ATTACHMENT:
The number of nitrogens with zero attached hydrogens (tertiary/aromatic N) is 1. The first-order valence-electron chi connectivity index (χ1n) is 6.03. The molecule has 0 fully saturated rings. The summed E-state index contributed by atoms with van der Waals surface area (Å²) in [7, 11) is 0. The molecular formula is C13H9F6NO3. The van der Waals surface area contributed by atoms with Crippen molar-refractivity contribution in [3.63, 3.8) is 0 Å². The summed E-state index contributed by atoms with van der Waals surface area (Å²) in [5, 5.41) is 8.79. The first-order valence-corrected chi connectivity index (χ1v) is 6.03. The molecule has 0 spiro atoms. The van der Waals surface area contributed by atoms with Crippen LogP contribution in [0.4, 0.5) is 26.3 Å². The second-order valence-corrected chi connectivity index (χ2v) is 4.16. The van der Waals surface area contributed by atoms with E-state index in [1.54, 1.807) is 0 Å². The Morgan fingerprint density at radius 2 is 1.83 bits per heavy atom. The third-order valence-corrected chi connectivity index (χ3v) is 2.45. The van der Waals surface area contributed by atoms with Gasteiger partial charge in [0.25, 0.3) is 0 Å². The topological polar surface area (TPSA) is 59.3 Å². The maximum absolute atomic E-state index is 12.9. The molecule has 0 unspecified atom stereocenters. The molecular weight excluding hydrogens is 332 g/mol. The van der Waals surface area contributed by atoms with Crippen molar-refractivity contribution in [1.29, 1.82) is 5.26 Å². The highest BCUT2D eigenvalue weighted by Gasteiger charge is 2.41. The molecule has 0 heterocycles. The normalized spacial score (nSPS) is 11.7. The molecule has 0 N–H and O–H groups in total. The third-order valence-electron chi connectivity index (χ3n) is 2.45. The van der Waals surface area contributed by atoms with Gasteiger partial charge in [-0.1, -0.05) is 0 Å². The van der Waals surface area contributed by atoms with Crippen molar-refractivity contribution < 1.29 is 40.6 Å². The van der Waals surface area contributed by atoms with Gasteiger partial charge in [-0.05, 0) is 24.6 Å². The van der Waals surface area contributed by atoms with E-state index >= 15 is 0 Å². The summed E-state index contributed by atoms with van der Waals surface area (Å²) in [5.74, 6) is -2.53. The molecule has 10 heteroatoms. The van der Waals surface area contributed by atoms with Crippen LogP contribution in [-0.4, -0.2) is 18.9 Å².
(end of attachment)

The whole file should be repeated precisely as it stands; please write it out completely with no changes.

The number of nitrogens with zero attached hydrogens (tertiary/aromatic N) is 1. The first-order valence-electron chi connectivity index (χ1n) is 6.03. The molecule has 0 fully saturated rings. The summed E-state index contributed by atoms with van der Waals surface area (Å²) in [7, 11) is 0. The molecular formula is C13H9F6NO3. The van der Waals surface area contributed by atoms with Crippen molar-refractivity contribution in [3.63, 3.8) is 0 Å². The summed E-state index contributed by atoms with van der Waals surface area (Å²) in [5, 5.41) is 8.79. The first-order valence-corrected chi connectivity index (χ1v) is 6.03. The molecule has 0 spiro atoms. The van der Waals surface area contributed by atoms with Crippen LogP contribution in [0.4, 0.5) is 26.3 Å². The second-order valence-corrected chi connectivity index (χ2v) is 4.16. The van der Waals surface area contributed by atoms with E-state index in [1.54, 1.807) is 0 Å². The Morgan fingerprint density at radius 2 is 1.83 bits per heavy atom. The third-order valence-corrected chi connectivity index (χ3v) is 2.45. The van der Waals surface area contributed by atoms with Gasteiger partial charge in [0.25, 0.3) is 0 Å². The topological polar surface area (TPSA) is 59.3 Å². The maximum absolute atomic E-state index is 12.9. The molecule has 0 unspecified atom stereocenters. The molecular weight excluding hydrogens is 332 g/mol. The van der Waals surface area contributed by atoms with Crippen molar-refractivity contribution in [1.29, 1.82) is 5.26 Å². The highest BCUT2D eigenvalue weighted by Gasteiger charge is 2.41. The molecule has 0 heterocycles. The normalized spacial score (nSPS) is 11.7. The molecule has 0 N–H and O–H groups in total. The third-order valence-electron chi connectivity index (χ3n) is 2.45. The van der Waals surface area contributed by atoms with Gasteiger partial charge in [-0.1, -0.05) is 0 Å². The van der Waals surface area contributed by atoms with Crippen molar-refractivity contribution < 1.29 is 40.6 Å². The van der Waals surface area contributed by atoms with Gasteiger partial charge in [-0.05, 0) is 24.6 Å². The van der Waals surface area contributed by atoms with E-state index >= 15 is 0 Å². The summed E-state index contributed by atoms with van der Waals surface area (Å²) in [5.74, 6) is -2.53. The molecule has 10 heteroatoms. The van der Waals surface area contributed by atoms with Crippen LogP contribution in [-0.4, -0.2) is 18.9 Å².